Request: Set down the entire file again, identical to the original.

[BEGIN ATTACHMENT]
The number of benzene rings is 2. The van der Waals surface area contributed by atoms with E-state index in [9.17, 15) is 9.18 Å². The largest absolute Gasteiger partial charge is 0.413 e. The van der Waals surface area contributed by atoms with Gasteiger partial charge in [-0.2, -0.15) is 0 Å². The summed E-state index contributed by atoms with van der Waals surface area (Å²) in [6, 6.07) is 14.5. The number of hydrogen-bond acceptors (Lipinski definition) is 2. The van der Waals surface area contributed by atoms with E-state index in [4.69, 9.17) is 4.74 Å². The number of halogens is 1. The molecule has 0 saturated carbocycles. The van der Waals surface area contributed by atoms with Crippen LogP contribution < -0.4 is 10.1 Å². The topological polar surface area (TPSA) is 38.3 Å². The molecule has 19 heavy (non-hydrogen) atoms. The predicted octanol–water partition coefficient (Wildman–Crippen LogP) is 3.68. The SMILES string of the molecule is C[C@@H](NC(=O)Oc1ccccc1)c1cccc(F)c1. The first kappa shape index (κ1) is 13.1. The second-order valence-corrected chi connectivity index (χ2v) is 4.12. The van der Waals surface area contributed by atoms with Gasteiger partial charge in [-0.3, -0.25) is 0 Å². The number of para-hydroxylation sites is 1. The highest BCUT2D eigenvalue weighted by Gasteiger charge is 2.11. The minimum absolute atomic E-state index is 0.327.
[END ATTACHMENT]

The number of benzene rings is 2. The van der Waals surface area contributed by atoms with E-state index in [9.17, 15) is 9.18 Å². The largest absolute Gasteiger partial charge is 0.413 e. The van der Waals surface area contributed by atoms with Gasteiger partial charge in [-0.2, -0.15) is 0 Å². The summed E-state index contributed by atoms with van der Waals surface area (Å²) in [6, 6.07) is 14.5. The number of hydrogen-bond acceptors (Lipinski definition) is 2. The van der Waals surface area contributed by atoms with E-state index in [4.69, 9.17) is 4.74 Å². The number of halogens is 1. The molecule has 0 saturated carbocycles. The van der Waals surface area contributed by atoms with Crippen LogP contribution < -0.4 is 10.1 Å². The topological polar surface area (TPSA) is 38.3 Å². The molecule has 19 heavy (non-hydrogen) atoms. The predicted octanol–water partition coefficient (Wildman–Crippen LogP) is 3.68. The SMILES string of the molecule is C[C@@H](NC(=O)Oc1ccccc1)c1cccc(F)c1. The first kappa shape index (κ1) is 13.1. The second-order valence-corrected chi connectivity index (χ2v) is 4.12. The van der Waals surface area contributed by atoms with Gasteiger partial charge in [-0.3, -0.25) is 0 Å². The number of para-hydroxylation sites is 1. The highest BCUT2D eigenvalue weighted by Gasteiger charge is 2.11. The minimum absolute atomic E-state index is 0.327.